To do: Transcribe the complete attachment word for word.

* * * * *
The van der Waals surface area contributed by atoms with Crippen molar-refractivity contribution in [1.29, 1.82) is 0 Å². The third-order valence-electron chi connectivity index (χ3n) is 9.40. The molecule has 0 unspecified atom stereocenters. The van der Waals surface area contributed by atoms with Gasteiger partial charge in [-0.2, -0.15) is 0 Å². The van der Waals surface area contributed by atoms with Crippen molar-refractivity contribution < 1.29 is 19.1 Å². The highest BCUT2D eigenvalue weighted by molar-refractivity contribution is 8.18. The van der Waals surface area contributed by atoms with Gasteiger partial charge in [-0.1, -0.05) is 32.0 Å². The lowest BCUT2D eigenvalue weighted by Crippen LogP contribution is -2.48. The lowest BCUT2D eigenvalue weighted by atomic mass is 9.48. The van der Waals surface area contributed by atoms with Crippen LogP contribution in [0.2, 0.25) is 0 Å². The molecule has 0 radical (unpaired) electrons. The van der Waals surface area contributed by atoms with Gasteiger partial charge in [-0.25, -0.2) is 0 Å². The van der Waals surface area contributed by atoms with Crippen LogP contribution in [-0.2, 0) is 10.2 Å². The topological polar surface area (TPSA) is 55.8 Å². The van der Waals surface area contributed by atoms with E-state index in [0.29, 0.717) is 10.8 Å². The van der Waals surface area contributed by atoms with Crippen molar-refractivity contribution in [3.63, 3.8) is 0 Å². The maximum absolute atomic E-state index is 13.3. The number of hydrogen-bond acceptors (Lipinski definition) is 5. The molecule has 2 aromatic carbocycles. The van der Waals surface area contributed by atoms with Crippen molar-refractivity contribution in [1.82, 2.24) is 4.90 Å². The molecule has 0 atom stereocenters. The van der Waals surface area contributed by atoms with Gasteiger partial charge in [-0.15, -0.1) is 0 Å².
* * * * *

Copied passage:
The van der Waals surface area contributed by atoms with Crippen molar-refractivity contribution in [1.29, 1.82) is 0 Å². The third-order valence-electron chi connectivity index (χ3n) is 9.40. The molecule has 0 unspecified atom stereocenters. The van der Waals surface area contributed by atoms with Gasteiger partial charge in [-0.2, -0.15) is 0 Å². The van der Waals surface area contributed by atoms with Crippen molar-refractivity contribution < 1.29 is 19.1 Å². The highest BCUT2D eigenvalue weighted by molar-refractivity contribution is 8.18. The van der Waals surface area contributed by atoms with Gasteiger partial charge in [-0.1, -0.05) is 32.0 Å². The lowest BCUT2D eigenvalue weighted by Crippen LogP contribution is -2.48. The lowest BCUT2D eigenvalue weighted by atomic mass is 9.48. The van der Waals surface area contributed by atoms with Crippen LogP contribution in [0.2, 0.25) is 0 Å². The molecule has 0 radical (unpaired) electrons. The van der Waals surface area contributed by atoms with Gasteiger partial charge in [-0.25, -0.2) is 0 Å². The van der Waals surface area contributed by atoms with Crippen LogP contribution in [-0.2, 0) is 10.2 Å². The topological polar surface area (TPSA) is 55.8 Å². The van der Waals surface area contributed by atoms with E-state index in [0.29, 0.717) is 10.8 Å². The van der Waals surface area contributed by atoms with Crippen molar-refractivity contribution in [3.63, 3.8) is 0 Å². The maximum absolute atomic E-state index is 13.3. The number of hydrogen-bond acceptors (Lipinski definition) is 5. The molecule has 2 aromatic carbocycles. The van der Waals surface area contributed by atoms with Crippen molar-refractivity contribution in [1.82, 2.24) is 4.90 Å². The molecule has 0 atom stereocenters. The van der Waals surface area contributed by atoms with Gasteiger partial charge in [-0.15, -0.1) is 0 Å².